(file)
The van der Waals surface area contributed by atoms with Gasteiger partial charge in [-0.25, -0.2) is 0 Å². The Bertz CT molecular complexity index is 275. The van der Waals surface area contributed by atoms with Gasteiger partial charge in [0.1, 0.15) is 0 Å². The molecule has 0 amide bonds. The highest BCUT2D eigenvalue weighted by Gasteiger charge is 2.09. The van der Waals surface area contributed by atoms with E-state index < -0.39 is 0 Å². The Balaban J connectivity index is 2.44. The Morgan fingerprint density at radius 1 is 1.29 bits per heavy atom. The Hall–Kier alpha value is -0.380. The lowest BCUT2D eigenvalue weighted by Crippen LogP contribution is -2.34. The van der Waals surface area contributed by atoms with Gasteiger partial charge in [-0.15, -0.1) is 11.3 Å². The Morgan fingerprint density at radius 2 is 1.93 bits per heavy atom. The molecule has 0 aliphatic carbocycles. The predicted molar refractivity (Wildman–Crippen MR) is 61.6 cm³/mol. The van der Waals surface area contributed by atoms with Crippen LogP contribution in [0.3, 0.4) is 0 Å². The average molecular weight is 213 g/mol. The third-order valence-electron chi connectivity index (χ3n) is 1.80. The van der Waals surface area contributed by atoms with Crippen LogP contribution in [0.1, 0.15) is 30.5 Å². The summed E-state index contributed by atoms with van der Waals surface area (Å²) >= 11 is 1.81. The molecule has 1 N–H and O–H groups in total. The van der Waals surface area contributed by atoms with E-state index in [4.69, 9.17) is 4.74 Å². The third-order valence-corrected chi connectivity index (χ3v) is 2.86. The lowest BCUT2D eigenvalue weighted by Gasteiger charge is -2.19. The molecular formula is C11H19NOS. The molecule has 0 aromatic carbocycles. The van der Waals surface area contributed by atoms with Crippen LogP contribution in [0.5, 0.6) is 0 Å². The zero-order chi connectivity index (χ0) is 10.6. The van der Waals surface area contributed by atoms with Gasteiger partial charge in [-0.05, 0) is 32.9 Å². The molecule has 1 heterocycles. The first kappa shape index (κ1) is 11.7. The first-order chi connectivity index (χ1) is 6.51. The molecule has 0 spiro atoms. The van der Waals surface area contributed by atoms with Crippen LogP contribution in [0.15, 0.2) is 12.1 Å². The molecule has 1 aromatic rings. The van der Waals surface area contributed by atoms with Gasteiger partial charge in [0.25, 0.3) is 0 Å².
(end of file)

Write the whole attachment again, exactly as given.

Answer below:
The van der Waals surface area contributed by atoms with Gasteiger partial charge in [-0.25, -0.2) is 0 Å². The Bertz CT molecular complexity index is 275. The van der Waals surface area contributed by atoms with Gasteiger partial charge in [0.1, 0.15) is 0 Å². The molecule has 0 amide bonds. The highest BCUT2D eigenvalue weighted by Gasteiger charge is 2.09. The van der Waals surface area contributed by atoms with E-state index < -0.39 is 0 Å². The Balaban J connectivity index is 2.44. The Morgan fingerprint density at radius 1 is 1.29 bits per heavy atom. The Hall–Kier alpha value is -0.380. The lowest BCUT2D eigenvalue weighted by Crippen LogP contribution is -2.34. The van der Waals surface area contributed by atoms with Gasteiger partial charge in [-0.15, -0.1) is 11.3 Å². The Morgan fingerprint density at radius 2 is 1.93 bits per heavy atom. The molecule has 0 aliphatic carbocycles. The predicted molar refractivity (Wildman–Crippen MR) is 61.6 cm³/mol. The van der Waals surface area contributed by atoms with Crippen LogP contribution in [0.3, 0.4) is 0 Å². The average molecular weight is 213 g/mol. The third-order valence-electron chi connectivity index (χ3n) is 1.80. The van der Waals surface area contributed by atoms with Crippen LogP contribution in [0.1, 0.15) is 30.5 Å². The summed E-state index contributed by atoms with van der Waals surface area (Å²) >= 11 is 1.81. The molecule has 1 N–H and O–H groups in total. The van der Waals surface area contributed by atoms with E-state index in [4.69, 9.17) is 4.74 Å². The third-order valence-corrected chi connectivity index (χ3v) is 2.86. The lowest BCUT2D eigenvalue weighted by Gasteiger charge is -2.19. The molecular formula is C11H19NOS. The molecule has 0 aromatic carbocycles. The van der Waals surface area contributed by atoms with Crippen LogP contribution in [0.5, 0.6) is 0 Å². The zero-order chi connectivity index (χ0) is 10.6. The van der Waals surface area contributed by atoms with Gasteiger partial charge in [-0.05, 0) is 32.9 Å². The molecule has 1 heterocycles. The first kappa shape index (κ1) is 11.7. The first-order chi connectivity index (χ1) is 6.51. The molecule has 0 spiro atoms. The van der Waals surface area contributed by atoms with Crippen LogP contribution in [0.15, 0.2) is 12.1 Å². The molecule has 1 aromatic rings. The van der Waals surface area contributed by atoms with Gasteiger partial charge in [0.25, 0.3) is 0 Å².